With gardening and other work that you and Jeffrey are doing, I suggest taking some breaks to stand with the tailbone tucked and the glutes squeezing while rolling the shoulders in circles, both directions. Oh, I need to write more about gardening and yoga, but not here... Just wanted to address the sciatica...

What I have discovered is that my body calls for "the hang" similar to how we stretch in the morning like a cat waking up. Does it make sense?

Jamie, your blog is so great ! Thanks for writing.



Marqueta said...

Dear Jamie,

I love the nephew story! It looks like things are moving right along~ You sure have some beautiful property.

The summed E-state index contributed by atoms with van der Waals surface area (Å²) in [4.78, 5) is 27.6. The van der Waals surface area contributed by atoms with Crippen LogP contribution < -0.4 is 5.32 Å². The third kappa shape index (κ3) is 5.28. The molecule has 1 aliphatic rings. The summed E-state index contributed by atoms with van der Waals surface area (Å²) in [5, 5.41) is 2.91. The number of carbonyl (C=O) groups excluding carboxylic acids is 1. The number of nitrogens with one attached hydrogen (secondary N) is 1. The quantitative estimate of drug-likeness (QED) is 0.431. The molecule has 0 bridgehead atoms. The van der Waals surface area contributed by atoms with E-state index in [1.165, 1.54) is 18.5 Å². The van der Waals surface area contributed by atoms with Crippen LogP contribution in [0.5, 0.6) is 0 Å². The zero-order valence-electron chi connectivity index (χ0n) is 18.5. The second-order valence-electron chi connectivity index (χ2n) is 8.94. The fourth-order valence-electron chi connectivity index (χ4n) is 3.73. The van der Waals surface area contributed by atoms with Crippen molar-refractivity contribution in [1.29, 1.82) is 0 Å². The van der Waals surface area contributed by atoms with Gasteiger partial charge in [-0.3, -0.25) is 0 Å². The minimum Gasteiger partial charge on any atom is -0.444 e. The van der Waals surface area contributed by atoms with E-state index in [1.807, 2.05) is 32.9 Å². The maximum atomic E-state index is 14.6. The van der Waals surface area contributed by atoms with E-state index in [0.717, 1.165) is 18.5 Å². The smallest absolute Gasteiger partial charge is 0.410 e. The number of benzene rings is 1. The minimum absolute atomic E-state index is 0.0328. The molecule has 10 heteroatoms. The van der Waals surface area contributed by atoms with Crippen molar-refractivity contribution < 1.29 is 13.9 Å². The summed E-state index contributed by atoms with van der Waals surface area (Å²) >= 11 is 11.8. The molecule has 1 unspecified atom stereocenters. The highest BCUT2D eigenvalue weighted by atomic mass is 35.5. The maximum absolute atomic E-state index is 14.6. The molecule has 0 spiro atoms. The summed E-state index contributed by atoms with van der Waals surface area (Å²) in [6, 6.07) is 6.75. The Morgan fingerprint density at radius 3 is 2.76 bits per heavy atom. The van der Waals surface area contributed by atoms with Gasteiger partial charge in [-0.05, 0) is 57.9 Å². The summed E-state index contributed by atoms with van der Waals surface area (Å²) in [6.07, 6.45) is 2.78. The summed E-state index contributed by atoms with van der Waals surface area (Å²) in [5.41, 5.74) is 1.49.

I can't wait to hear how your lasagna garden goes~I've used spoiled hay before and haven't had any real problems (maybe because I eat my weeds?) with it.



Ja-Co said...

Thanks for the good comments. On the sciatica, it was actually Jeffrey that had it and we're working on "our" breathing ;-) I totally get you on monkey-ness and one of my big things is to hold garden tools with what I call "monkey hand", keeps my hands from getting sore and no blisters.

We are taking stretching breathers and thanks for the support on the sciatica stuff!